Rev. Branford Clarke illustration in Heroes of the Fiery Cross 1928 by Bishop Alma White Published by the Pillar of Fire Church in Zarephath, NJ

Because many of the British colonists, such as the Puritans and Congregationalists, were fleeing religious persecution by the Church of England, much of early American religious culture exhibited the more extreme anti-Catholic bias of these Protestant denominations. Monsignor John Tracy Ellis wrote that a "universal anti-Catholic bias was brought to Jamestown in 1607 and vigorously cultivated in all the thirteen colonies from Massachusetts to Georgia."[11] Colonial charters and laws contained specific proscriptions against Roman Catholics. Monsignor Ellis noted that a common hatred of the Roman Catholic Church could unite Anglican clerics and Puritan ministers despite their differences and conflicts.

Some of America's Founding Fathers held anti-clerical beliefs. For example, in 1788, John Jay urged the New York Legislature to require office-holders to renounce foreign authorities "in all matters ecclesiastical as well as civil." [12]. Thomas Jefferson wrote: "History, I believe, furnishes no example of a priest-ridden people maintaining a free civil government,"[13] and, "In every country and in every age, the priest has been hostile to liberty. He is always in alliance with the despot, abetting his abuses in return for protection to his own."[14]

Some states devised loyalty oaths designed to exclude Catholics from state and local office.[15]

Anti-Catholic animus in the United States reached a peak in the nineteenth century when the Protestant population became alarmed by the influx of Catholic immigrants. Some American Protestants, having an increased interest in prophecies regarding the end of time, claimed that the Catholic Church was the Whore of Babylon in the Book of Revelation.[16] The resulting "nativist" movement, which achieved prominence in the 1840s, was whipped into a frenzy of anti-Catholicism that led to mob violence, the burning of Catholic property, and the killing of Catholics.[17] This violence was fed by claims that Catholics were destroying the culture of the United States. The nativist movement found expression in a national political movement called the Know-Nothing Party of the 1850s, which (unsuccessfully) ran former president Millard Fillmore as its presidential candidate in 1856.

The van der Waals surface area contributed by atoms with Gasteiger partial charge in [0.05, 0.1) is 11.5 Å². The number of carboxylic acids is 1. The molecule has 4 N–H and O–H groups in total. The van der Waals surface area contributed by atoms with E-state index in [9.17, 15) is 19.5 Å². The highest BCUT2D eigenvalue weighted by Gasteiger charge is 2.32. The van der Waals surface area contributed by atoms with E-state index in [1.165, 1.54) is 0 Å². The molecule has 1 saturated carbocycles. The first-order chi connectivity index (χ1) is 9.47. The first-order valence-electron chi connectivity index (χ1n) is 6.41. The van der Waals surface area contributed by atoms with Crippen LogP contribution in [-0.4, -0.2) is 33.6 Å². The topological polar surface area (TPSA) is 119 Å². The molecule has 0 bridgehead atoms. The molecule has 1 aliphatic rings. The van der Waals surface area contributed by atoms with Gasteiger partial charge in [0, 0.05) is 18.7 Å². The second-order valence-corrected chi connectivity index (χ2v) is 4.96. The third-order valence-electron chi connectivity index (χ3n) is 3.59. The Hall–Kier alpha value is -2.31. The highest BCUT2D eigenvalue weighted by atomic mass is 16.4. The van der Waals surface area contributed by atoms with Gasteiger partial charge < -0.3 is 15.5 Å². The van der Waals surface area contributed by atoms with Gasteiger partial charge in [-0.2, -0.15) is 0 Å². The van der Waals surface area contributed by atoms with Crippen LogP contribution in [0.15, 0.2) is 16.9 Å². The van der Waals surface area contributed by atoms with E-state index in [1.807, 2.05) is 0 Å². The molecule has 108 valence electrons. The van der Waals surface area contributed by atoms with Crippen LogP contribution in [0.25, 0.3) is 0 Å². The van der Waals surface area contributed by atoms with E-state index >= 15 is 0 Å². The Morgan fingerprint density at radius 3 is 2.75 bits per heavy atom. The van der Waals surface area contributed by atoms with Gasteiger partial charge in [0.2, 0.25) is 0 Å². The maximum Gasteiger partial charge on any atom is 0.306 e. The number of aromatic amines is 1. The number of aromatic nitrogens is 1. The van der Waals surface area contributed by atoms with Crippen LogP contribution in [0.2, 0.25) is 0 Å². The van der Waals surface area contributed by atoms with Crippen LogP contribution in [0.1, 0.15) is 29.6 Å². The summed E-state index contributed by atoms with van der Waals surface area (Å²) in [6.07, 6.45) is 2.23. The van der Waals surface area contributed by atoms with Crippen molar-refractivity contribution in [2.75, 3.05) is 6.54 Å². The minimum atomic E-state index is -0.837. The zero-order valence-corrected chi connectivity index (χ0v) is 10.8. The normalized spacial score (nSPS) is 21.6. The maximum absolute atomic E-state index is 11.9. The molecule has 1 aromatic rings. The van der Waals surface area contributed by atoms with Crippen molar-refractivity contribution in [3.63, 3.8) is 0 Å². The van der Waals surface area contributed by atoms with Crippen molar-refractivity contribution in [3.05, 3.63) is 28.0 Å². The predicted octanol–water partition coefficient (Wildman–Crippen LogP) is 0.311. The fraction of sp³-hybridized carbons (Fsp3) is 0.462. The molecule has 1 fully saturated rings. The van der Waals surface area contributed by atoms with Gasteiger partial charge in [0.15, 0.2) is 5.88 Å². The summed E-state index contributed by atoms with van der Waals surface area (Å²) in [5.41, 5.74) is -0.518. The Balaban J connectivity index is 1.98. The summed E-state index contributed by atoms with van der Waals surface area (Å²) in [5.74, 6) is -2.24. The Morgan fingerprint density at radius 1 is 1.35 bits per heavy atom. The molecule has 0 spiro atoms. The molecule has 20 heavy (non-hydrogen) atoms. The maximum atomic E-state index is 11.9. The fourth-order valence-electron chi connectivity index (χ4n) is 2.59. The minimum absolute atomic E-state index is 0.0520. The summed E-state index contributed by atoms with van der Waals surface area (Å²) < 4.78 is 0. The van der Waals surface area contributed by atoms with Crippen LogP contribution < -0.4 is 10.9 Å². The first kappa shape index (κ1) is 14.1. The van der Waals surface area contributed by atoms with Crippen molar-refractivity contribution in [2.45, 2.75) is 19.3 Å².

The founder of the Know-Nothing movement, Lewis C. Levin, based his political career entirely on anti-Catholicism, and served three terms in the U.S. House of Representatives (1845-1851), after which he campaigned for Fillmore and other "nativist" candidates. Anti-Catholicism among American Jews further intensified in the 1850s during the international controversy over the Edgardo Mortara case, when a baptized Jewish boy in the Papal States was removed from his family and refused to return to them[18].

After 1875 many states passed constitutional provisions, called "Blaine Amendments, forbidding tax money be used to fund parochial schools[19][20]. In 2002, the United States Supreme Court partially vitiated these amendments, in theory, when they ruled that vouchers were constitutional if tax dollars followed a child to a school, even if it were religious. However, no state school system had, by 2009, changed its laws to allow this.[21]

Germany